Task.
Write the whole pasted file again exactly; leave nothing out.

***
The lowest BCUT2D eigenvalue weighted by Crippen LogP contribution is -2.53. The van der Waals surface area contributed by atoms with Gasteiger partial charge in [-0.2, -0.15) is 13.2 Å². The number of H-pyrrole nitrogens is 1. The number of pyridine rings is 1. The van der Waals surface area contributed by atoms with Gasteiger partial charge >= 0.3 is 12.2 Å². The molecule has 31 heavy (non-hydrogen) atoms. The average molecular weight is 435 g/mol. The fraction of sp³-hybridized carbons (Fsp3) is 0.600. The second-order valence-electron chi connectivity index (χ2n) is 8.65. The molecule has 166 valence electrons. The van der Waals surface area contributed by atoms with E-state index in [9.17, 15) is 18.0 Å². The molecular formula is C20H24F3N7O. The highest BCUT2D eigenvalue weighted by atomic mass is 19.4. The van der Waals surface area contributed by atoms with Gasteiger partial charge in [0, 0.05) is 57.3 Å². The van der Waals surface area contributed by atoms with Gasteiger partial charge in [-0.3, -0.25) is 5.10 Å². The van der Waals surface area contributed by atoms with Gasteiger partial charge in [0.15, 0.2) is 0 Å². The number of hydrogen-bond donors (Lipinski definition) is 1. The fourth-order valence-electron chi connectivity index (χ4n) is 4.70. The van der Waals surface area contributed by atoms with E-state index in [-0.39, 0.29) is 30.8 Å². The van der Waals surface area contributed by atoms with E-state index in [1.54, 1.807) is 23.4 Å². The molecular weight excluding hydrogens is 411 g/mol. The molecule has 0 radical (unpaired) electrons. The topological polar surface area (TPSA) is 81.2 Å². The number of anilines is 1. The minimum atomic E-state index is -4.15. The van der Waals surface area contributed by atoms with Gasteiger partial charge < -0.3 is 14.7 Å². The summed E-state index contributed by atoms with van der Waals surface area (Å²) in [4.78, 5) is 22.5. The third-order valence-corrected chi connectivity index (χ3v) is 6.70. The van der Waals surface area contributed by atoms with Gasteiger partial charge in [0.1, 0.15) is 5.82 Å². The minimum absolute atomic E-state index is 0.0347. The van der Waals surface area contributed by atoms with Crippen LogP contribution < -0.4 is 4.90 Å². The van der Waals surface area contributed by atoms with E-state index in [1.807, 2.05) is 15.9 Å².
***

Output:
The lowest BCUT2D eigenvalue weighted by Crippen LogP contribution is -2.53. The van der Waals surface area contributed by atoms with Gasteiger partial charge in [-0.2, -0.15) is 13.2 Å². The number of H-pyrrole nitrogens is 1. The number of pyridine rings is 1. The van der Waals surface area contributed by atoms with Gasteiger partial charge >= 0.3 is 12.2 Å². The molecule has 31 heavy (non-hydrogen) atoms. The average molecular weight is 435 g/mol. The fraction of sp³-hybridized carbons (Fsp3) is 0.600. The second-order valence-electron chi connectivity index (χ2n) is 8.65. The molecule has 166 valence electrons. The van der Waals surface area contributed by atoms with E-state index in [9.17, 15) is 18.0 Å². The molecular formula is C20H24F3N7O. The highest BCUT2D eigenvalue weighted by atomic mass is 19.4. The van der Waals surface area contributed by atoms with Gasteiger partial charge in [0, 0.05) is 57.3 Å². The van der Waals surface area contributed by atoms with Gasteiger partial charge in [-0.3, -0.25) is 5.10 Å². The van der Waals surface area contributed by atoms with Gasteiger partial charge in [0.15, 0.2) is 0 Å². The number of hydrogen-bond donors (Lipinski definition) is 1. The fourth-order valence-electron chi connectivity index (χ4n) is 4.70. The van der Waals surface area contributed by atoms with E-state index in [-0.39, 0.29) is 30.8 Å². The van der Waals surface area contributed by atoms with E-state index in [1.54, 1.807) is 23.4 Å². The molecular weight excluding hydrogens is 411 g/mol. The molecule has 0 radical (unpaired) electrons. The topological polar surface area (TPSA) is 81.2 Å². The number of anilines is 1. The minimum atomic E-state index is -4.15. The van der Waals surface area contributed by atoms with Gasteiger partial charge < -0.3 is 14.7 Å². The summed E-state index contributed by atoms with van der Waals surface area (Å²) in [4.78, 5) is 22.5. The third-order valence-corrected chi connectivity index (χ3v) is 6.70. The van der Waals surface area contributed by atoms with Gasteiger partial charge in [0.1, 0.15) is 5.82 Å². The minimum absolute atomic E-state index is 0.0347. The van der Waals surface area contributed by atoms with Crippen LogP contribution < -0.4 is 4.90 Å². The van der Waals surface area contributed by atoms with E-state index in [1.807, 2.05) is 15.9 Å².